Help Save The Elephants

November 18, 2017

Elephants are not trophies. They are intelligent, living, breathing beings that feel love and pain the same way humans do. They live in communities and have families that rely on them. They pose no threat to humans and hurting them serves no purpose to human survival. There is no upside of killing them or supporting anyone else killing them. Enjoy some of my photos from my trip to South Africa and read below for some important facts and ways to help save these beautiful animals so that our children and grandchildren can see them in more than just history books.

Some people are arguing that hunting wild elephants brings money back to conservation efforts. This makes absolutely no sense because conservation efforts would not be needed if people whould just respect wildlife to begin with. This is a very backwards way of thinking and is not productive.

According to USA Today, “A 15-day elephant hunt costs $20,250 plus a trophy fee of $4,000-$18,500.” This doesn’t even include many other costs like getting to the country, gear, etc. When there is so much wrong with this world, how can someone spend this much money to contribute to problems rather than solutions?

Elephants bear young only every few years so an elephant calve’s survival is essential to the herds ultimate survival. These calves are born into extended families that all pitch in to take care of the babies and protect them. The mother is responsible for providing the newborn with milk for 3-4 years (source: No one should take these endangered animals away from their loving families.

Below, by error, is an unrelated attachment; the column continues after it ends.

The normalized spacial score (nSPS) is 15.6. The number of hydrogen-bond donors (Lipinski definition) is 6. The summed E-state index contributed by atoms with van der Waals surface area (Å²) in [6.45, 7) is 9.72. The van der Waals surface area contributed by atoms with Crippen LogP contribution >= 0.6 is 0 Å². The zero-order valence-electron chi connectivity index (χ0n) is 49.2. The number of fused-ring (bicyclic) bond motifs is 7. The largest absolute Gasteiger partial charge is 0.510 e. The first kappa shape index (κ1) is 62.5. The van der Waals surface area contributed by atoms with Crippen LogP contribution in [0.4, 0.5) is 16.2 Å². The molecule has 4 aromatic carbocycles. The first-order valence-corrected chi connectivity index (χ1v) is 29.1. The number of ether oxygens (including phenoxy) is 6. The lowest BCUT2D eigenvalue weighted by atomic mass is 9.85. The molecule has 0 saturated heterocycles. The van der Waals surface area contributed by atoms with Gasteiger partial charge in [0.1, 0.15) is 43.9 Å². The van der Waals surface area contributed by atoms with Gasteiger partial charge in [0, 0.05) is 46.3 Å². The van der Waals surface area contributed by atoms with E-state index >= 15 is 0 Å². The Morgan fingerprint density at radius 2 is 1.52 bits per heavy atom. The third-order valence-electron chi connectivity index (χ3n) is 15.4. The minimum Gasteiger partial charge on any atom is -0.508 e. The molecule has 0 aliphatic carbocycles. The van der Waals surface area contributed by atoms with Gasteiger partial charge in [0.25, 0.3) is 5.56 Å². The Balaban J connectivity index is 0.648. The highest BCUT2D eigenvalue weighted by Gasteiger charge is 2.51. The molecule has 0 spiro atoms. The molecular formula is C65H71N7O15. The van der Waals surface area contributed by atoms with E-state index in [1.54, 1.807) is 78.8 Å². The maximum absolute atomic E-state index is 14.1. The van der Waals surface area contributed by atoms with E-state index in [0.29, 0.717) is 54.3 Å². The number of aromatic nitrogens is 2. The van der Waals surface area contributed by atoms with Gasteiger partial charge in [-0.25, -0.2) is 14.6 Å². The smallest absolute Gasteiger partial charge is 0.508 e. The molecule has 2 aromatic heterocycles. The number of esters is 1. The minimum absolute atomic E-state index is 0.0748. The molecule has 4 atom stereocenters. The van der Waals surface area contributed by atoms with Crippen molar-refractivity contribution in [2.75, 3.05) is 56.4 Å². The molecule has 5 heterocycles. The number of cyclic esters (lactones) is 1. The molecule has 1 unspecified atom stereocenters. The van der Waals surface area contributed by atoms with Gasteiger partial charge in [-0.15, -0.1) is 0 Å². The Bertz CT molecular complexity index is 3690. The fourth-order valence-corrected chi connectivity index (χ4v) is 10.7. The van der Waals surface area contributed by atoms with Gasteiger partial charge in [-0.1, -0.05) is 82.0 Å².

According to, “elephants are a “keystone species.” If a keystone species disappears through extinction or removal, the entire ecosystem would change drastically. Other species rely on the keystone species for survival.”

“Sadly humans pose by far the greatest threat to the African elephant. They have suffered from intensive hunting for the ivory of their tusks and as trophies. Many efforts have been made to outlaw hunting elephants for their tusks, but poaching still occurs on a regular basis. It is thought that from 1930-1940 there were 3 to 5 million African elephants roaming the continent. Now in Western Africa elephant populations are counted in the tens or hundreds”, according to Rainforest Alliance.

How to help:

-Ivory is only beautiful when it’s on elephants. Dont buy or sell ivory products.

-Buy and use only sustainable palm oil. Mass farming of palm oil results in destroying the natural habitat for elephants and many other animals.

-There are so many people speaking out on social media. Join them and sign petitions against elephant hunting and ivory trade.

-Do your research when visiting zoo’s or any other animal exhibits or even “sanctuaries”. Don’t support zoo’s that import animals from the wild and never attend circuses that exhibit elephants or other animals.

-Contribute to conservation efforts at…

World Wildlife Fund;jsessionid=00000000.app243a?df_id=8000&8000.donation=form1&s_src=AWG1308SSGC0&gclid=Cj0KCQiA0b_QBRCeARIsAFntQ9oFMuNcQ3PvRw70TVRmGKh_JLWY-INuI_Pysh3NgJ1jP1hAr_B0wjYaAk4XEALw_wcB&NONCE_TOKEN=767D3716E1E201A05818A0A8706AD396

Save The Elephants

The David Sheldrick Wildlife Trust

World Elephant Day

Defenders of Wildlife

Earth Day Network

The Guardian